In 2017, Red Tractor announced that the standards for broilers, poussin and free range would require windows which equate to at least 3% of the floor area in all poultry sheds by 1 October 2023.
The standard is being phased in and all producers are required to install windows which equate to a minimum of 1% of the floor area from 1 October 2020. Due to the disruption COVID-19 has caused since March 2020, Red Tractor recently announced that a derogation has been issued which means the requirement for windows has been extended by three months. Therefore, the standard for windows will now be required for certification from 1 January 2021 rather than 1 October 2020.
Red Tractor has put together a list of FAQs related to the standard requirements for windows. This will benefit broiler members who are Red Tractor scheme members and those thinking of joining the scheme. Click here to go to the FAQs.
How does this affect me?
Growers without windows at 1% of the floor area should have already heard from their certification bodies about applying for this derogation.
You should contact your certification body without delay if you:
- Don’t yet have windows but want to apply for a derogation as you have a plan in place to meet this standard by 1 January 2021
- Feel you will be unable to meet this requirement by 1 January 2021
If you feel unable to meet the requirement for windows by 1 January 2021 you should speak to your certification body at the earliest opportunity and present a plan as to how and when you will be able to meet the requirement, which will be assessed on a case by case basis.
What is the standard requirement?
The standard requirement for windows is outlined as follows:
HF.e.2 Windows must be fitted in all buildings which house birds
- Broilers and poussin
- Free range
How Red Tractor members will be measured
- The translucent area of the windows equates to a minimum of 3% of the floor area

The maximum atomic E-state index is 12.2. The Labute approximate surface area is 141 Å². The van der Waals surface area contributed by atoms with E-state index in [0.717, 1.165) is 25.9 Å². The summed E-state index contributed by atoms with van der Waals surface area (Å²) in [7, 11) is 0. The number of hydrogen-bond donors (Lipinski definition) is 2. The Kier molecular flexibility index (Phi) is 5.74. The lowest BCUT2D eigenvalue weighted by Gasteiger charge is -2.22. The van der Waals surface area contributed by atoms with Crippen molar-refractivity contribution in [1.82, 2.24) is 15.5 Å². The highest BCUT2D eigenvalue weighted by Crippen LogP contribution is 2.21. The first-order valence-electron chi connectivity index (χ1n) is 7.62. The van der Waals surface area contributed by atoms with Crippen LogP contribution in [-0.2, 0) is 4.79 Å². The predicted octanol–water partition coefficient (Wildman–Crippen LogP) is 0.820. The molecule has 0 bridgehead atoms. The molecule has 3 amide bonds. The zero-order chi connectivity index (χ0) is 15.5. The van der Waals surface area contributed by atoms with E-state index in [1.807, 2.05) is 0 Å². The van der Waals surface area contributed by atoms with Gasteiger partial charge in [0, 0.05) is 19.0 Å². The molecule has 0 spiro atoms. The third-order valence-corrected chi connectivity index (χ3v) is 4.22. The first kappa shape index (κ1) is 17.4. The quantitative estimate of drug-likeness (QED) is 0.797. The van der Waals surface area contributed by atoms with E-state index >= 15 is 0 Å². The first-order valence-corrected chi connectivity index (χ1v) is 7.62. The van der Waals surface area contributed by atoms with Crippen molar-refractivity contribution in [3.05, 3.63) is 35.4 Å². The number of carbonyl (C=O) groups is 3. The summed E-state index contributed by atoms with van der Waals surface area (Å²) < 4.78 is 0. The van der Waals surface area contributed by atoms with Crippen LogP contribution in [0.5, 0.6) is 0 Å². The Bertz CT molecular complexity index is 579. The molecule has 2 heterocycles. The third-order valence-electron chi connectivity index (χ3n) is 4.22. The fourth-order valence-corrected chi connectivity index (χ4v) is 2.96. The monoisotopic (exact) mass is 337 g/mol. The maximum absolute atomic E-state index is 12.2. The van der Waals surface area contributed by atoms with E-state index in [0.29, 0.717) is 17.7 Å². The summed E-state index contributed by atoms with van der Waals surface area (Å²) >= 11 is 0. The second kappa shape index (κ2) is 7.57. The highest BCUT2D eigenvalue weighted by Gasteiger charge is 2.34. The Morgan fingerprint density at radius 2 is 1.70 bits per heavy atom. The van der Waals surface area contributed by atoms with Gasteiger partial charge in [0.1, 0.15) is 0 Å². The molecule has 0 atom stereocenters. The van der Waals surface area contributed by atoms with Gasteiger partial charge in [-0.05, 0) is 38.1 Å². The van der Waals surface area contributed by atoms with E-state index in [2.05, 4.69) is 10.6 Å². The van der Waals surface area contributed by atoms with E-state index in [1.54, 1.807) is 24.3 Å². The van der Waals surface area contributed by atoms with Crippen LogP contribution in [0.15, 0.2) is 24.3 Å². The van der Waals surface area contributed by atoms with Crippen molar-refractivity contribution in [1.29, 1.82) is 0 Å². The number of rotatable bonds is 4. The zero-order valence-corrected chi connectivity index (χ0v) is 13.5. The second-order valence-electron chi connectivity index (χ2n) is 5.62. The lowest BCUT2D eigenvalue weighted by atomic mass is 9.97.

- Windows are evenly distributed
- Windows are double glazed to provide insulation and prevent condensation
- Where glass is used it is laminated or toughened on the inside for added safety
- Shutters are fitted in order that daylight can be closed out if required (e.g. during extremely hot or cold days)
- Shutters are open from day five during daylight hours unless veterinary advice states otherwise
If I already have 1% windows, do I need to upgrade to 3% windows?
Yes, but you have until 1 October 2023 to do this. This ensures that all Red Tractor broiler, poussin and free-range chickens have access to natural light from 1 January 2021 but allows extra time for those who already have 1% windows to upgrade to 3%.
I’m unable to get windows fitted in the timeframe allowed (by 1 January 2021). What should I do?
If you feel you are unable to fit windows by 1 January 2021 you need to speak to your certification body as soon as possible and explain the reasons why it is not possible. You need to have a clear plan demonstrating how and when you will meet the standard requirement for windows and this will be assessed on a case by case basis.
Can windows be opaque/frosted?
Yes, as long as they let natural light through.
What materials are acceptable for windows?
Glass and polycarbonate are both acceptable. Windows must be double glazed. If using glass, it must be toughened on the inside. If using polycarbonate, it is important not to allow a build-up of dust or insects between the sheets – this can occur where the sheets have not been sealed together.
Can the windows be in the roof?
Yes, windows can be in the roof, but these may require a higher level of management on warmer days.
What constitutes ‘evenly distributed’ windows?
The object of the windows being evenly distributed is to ensure an even spread of light throughout the house. It can be harder to manage the use of windows where light is not evenly distributed. Windows may be just down one side of the house or they may miss out panels evenly throughout the shed due to the presence of fans etc. Ultimately, assessors will be looking for as even a spread of light as possible.
Are pop-holes considered windows?
Yes, pop-holes allow natural light in and therefore count towards the requirement for windows.
How do I contact my certification body?
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- Coronavirus: What is the impact on the poultry sector?
- Read the latest Poultry Highlights newsletter
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